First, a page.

Dakota Access Is Pushing Pipeline Forward, Will Drill Under Missouri River Within Weeks
As water protectors dig in for the winter near construction of the Dakota Access Pipeline (DAPL), many rumors have been circulating about whether DAPL was in fact going to halt construction, as had been requested by the Department of Justice and U.S. Army Corps of Engineers in September.
Many claims have been made that the Army Corps of Engineers, in negotiations with the Standing Rock Sioux Tribe, had ordered a 30-day pause on DAPL construction. As we reported on Sunday, the Army Corps has in fact clarified that the 30-day halt was "only a proposal" and no work stoppage has been implemented.
On Nov. 7, Unicorn Riot documented active DAPL construction that could be seen from the main Oceti Sakowin encampment.
Morning of Monday November 7th, Dakota Access Pipeline excavators & bulldozers can be seen working from the Oceti S… https://t.co/UqkBe2UAQh— Unicorn Riot (@Unicorn Riot)1478539575.0
The afternoon of Nov. 8, as the U.S. presidential election was well underway, Dakota Access, LLC released a statement denying recent claims from the Army Corps of Engineers that they had agreed to a slowdown in pipeline construction.
Dakota Access also claims a public statement made by the Army Corps was "a mistake and the Army Corps intends to rescind it."
Dakota Access, LLC had previously made a statement announcing that eviction would take place of the Oceti Sakowin 1851 treaty camp which had been set up directly in the path of the pipeline.
The appearance of Dakota Access making public statements which accurately predicted police actions was denounced in an article by Sarah Lazare at Alternet as "clear evidence" of "outrageous militarized police collusion with Big Oil."
The statement by Dakota Access, LLC goes on to claim that they have "completed construction of the pipeline on each side of Lake Oahe" and states that they are "currently mobilizing horizontal drilling equipment to the drill box site."
Below you can see drone footage of Dakota Access machines building Hesco barriers, normally used to protect U.S. military bases in war zones like Iraq or Afghanistan, to protect an area believed to be the drill box site from water protectors.
According to the release, Dakota Access expects to have fully mobilized all equipment needed to drill under the Missouri River within 2 weeks. Once all the equipment is in place at the construction site, Dakota Access plans to immediately commence horizontal drilling underneath the river.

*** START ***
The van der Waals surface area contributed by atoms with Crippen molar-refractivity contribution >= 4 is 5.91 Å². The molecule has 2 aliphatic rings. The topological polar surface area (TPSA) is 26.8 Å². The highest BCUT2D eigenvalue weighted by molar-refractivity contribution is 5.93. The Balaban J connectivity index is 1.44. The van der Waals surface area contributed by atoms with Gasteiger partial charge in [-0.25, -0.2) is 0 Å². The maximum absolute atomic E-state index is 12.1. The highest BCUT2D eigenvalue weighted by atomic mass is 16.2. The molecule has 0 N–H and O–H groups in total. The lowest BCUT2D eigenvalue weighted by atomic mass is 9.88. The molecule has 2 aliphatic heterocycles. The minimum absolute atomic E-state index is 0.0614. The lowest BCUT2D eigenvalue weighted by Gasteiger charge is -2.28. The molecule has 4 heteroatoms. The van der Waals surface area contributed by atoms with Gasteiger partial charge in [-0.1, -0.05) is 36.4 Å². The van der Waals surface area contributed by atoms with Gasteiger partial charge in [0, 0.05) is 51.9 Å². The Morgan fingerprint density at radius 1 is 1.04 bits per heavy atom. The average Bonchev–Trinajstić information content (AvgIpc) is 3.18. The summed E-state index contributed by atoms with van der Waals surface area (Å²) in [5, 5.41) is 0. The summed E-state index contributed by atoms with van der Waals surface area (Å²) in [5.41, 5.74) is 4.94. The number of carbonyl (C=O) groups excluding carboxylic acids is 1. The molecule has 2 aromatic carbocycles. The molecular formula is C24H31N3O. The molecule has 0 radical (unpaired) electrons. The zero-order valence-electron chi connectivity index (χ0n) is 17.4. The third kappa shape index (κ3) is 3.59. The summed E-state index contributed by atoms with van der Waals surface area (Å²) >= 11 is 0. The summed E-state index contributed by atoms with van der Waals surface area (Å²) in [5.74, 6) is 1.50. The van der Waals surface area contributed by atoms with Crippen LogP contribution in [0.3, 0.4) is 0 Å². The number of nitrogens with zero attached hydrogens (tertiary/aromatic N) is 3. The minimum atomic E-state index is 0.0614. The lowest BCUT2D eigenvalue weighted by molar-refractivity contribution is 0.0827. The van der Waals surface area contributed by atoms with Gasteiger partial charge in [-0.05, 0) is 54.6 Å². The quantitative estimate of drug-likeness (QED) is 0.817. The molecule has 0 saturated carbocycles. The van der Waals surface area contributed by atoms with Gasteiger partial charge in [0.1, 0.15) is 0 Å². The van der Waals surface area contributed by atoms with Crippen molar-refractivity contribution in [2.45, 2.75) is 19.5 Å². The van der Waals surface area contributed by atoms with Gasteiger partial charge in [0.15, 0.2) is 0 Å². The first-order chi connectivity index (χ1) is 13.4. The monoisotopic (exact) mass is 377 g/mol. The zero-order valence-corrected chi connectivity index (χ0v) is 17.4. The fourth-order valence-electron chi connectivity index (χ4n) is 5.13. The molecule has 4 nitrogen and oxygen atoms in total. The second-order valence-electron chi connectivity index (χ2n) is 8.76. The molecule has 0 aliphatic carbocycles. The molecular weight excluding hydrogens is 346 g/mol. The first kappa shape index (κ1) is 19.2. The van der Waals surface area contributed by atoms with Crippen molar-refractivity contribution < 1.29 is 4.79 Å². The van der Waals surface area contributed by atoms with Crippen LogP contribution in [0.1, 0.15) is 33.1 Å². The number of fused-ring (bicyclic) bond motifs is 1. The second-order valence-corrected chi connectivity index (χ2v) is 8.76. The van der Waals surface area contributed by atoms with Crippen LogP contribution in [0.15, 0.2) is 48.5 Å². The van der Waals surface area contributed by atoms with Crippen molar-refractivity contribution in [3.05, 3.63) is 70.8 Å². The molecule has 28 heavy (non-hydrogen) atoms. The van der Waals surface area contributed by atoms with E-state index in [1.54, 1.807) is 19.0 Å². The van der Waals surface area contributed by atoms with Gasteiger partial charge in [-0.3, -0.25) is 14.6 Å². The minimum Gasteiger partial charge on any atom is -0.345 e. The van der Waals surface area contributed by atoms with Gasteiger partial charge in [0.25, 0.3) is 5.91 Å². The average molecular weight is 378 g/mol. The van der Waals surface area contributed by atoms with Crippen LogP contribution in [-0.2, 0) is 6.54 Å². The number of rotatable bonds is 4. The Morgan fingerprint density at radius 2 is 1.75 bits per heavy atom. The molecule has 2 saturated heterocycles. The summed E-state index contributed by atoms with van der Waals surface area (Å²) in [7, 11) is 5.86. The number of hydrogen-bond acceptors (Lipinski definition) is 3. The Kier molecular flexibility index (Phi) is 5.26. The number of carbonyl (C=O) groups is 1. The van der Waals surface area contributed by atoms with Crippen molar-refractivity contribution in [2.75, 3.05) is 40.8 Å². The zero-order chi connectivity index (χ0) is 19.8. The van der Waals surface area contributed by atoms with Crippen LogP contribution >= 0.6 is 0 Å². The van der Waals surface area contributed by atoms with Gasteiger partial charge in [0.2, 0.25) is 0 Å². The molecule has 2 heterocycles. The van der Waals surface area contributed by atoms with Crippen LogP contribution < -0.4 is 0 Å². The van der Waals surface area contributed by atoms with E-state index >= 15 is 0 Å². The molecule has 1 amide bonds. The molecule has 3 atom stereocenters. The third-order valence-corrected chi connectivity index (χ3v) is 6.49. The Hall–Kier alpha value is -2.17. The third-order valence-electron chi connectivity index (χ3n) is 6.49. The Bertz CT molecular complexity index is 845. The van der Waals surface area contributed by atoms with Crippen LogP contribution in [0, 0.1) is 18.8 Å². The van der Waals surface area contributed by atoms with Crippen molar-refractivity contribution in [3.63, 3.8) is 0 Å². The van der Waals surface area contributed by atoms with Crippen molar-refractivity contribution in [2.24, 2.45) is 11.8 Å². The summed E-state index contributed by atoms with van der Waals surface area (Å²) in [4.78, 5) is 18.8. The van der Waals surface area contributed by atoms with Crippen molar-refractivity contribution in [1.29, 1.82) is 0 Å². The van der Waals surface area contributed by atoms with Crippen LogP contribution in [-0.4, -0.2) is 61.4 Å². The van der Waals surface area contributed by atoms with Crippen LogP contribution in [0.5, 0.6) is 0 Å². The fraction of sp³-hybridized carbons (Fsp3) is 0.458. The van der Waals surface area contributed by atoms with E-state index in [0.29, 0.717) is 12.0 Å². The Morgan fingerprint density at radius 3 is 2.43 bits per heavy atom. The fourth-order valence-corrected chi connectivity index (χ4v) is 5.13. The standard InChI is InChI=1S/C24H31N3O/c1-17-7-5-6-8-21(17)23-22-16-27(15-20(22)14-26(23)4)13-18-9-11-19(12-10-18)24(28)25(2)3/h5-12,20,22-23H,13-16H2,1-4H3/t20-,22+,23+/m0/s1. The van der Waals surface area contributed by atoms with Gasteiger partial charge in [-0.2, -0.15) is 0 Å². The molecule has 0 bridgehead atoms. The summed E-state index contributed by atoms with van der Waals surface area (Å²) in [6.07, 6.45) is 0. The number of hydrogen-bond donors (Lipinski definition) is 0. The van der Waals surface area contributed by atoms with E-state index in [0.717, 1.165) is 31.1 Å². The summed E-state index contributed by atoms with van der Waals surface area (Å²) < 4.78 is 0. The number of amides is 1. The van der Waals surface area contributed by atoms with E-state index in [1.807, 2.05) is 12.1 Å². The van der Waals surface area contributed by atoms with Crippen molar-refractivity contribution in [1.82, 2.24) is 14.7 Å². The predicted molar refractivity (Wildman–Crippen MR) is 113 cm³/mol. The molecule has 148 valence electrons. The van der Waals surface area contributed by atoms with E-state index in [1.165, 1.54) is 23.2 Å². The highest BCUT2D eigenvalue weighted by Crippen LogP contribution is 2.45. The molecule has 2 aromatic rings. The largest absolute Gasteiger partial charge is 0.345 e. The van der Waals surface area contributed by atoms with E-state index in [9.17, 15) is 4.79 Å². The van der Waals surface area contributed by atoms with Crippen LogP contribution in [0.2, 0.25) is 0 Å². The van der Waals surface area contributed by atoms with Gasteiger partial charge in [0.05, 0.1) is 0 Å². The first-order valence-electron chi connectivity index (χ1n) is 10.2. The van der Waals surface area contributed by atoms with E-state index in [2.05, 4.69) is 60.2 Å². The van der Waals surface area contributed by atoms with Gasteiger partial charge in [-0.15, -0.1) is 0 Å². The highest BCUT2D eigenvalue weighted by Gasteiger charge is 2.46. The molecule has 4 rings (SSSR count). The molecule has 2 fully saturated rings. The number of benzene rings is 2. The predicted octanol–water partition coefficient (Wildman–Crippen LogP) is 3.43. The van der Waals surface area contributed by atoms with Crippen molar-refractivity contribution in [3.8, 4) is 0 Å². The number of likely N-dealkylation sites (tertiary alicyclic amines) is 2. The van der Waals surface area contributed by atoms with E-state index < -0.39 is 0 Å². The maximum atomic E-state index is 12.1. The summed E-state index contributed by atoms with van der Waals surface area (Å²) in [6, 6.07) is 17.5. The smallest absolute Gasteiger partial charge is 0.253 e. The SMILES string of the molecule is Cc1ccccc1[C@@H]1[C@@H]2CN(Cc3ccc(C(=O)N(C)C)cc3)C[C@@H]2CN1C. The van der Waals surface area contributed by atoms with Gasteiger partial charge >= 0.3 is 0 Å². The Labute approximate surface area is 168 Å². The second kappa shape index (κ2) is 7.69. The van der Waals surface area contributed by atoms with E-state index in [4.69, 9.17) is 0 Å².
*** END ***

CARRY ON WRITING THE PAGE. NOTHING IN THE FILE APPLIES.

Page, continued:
Dakota Access, LLC closes their statement by admitting their company is still waiting on two construction permits from the Army Corps of Engineers to start the process of drilling underneath the Missouri River.
Below is the full public statement by Dakota Access, LLC.
The Dakota Access, LLC statement is reported to be in response to a comment given to Bloomberg News on Monday, in which an Army Corps of Engineers spokesman claimed that DAPL had agreed to slow down construction.
In an interview with NowThis on Nov. 2, when asked about the Dakota Access Pipeline, President Obama said "We're gonna let it play out for several more weeks."
Democratic Vice Presidential candidate Tim Kaine mentioned in a recent interview the possibility of re-routing the pipeline, which Dakota Access now seems to have repudiated as a possible outcome. DAPL spokeswoman Vicki Granado told the Guardian:
"We are not aware that any consideration is being given to a reroute, and we remain confident we will receive our easement in a timely fashion."
—Vicki Granado, DAPL spokesperson
Jan Hasselman, attorney for the Standing Rock Sioux Tribe, reacted to DAPL's plan to openly pursue drilling:
"Starting construction without permits would be beyond the pale, even for Dakota Access. It is deeply irresponsible to keep putting investors' money into this route when both the President and Senator Tim Kaine are openly discussing rerouting away from Lake Oahe."
—Jan Hasselman, Attorney
Tuesday's comments from Dakota Access appear intended to reassure investors who may be starting to have doubts about funding the pipeline project. It was reported earlier this week that Norweigan bank DNB was considering withdrawing its loan of $342.36 million to Energy Transfer Partners—almost 10 percent of the total funding for the pipeline.
DNB issued a statement on their website expressing concern: